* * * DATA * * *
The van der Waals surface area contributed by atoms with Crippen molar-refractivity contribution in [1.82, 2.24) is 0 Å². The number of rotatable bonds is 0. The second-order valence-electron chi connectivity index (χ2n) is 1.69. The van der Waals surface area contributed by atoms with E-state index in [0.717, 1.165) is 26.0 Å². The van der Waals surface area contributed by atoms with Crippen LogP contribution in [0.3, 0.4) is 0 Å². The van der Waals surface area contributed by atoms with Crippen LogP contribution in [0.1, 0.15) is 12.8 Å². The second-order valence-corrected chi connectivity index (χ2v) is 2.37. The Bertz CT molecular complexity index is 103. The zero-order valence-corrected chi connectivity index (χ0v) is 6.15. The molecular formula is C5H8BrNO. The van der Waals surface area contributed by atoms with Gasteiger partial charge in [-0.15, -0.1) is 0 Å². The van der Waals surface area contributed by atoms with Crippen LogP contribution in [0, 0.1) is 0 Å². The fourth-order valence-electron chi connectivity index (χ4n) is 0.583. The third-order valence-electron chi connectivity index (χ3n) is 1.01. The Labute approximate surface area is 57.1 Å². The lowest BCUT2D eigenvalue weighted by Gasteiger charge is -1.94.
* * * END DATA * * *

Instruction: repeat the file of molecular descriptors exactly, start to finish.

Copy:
The van der Waals surface area contributed by atoms with Crippen molar-refractivity contribution in [1.82, 2.24) is 0 Å². The number of rotatable bonds is 0. The second-order valence-electron chi connectivity index (χ2n) is 1.69. The van der Waals surface area contributed by atoms with E-state index in [0.717, 1.165) is 26.0 Å². The van der Waals surface area contributed by atoms with Crippen LogP contribution in [0.3, 0.4) is 0 Å². The van der Waals surface area contributed by atoms with Crippen LogP contribution in [0.1, 0.15) is 12.8 Å². The second-order valence-corrected chi connectivity index (χ2v) is 2.37. The Bertz CT molecular complexity index is 103. The zero-order valence-corrected chi connectivity index (χ0v) is 6.15. The molecular formula is C5H8BrNO. The van der Waals surface area contributed by atoms with Gasteiger partial charge in [-0.15, -0.1) is 0 Å². The van der Waals surface area contributed by atoms with Crippen LogP contribution in [0, 0.1) is 0 Å². The fourth-order valence-electron chi connectivity index (χ4n) is 0.583. The third-order valence-electron chi connectivity index (χ3n) is 1.01. The Labute approximate surface area is 57.1 Å². The lowest BCUT2D eigenvalue weighted by Gasteiger charge is -1.94.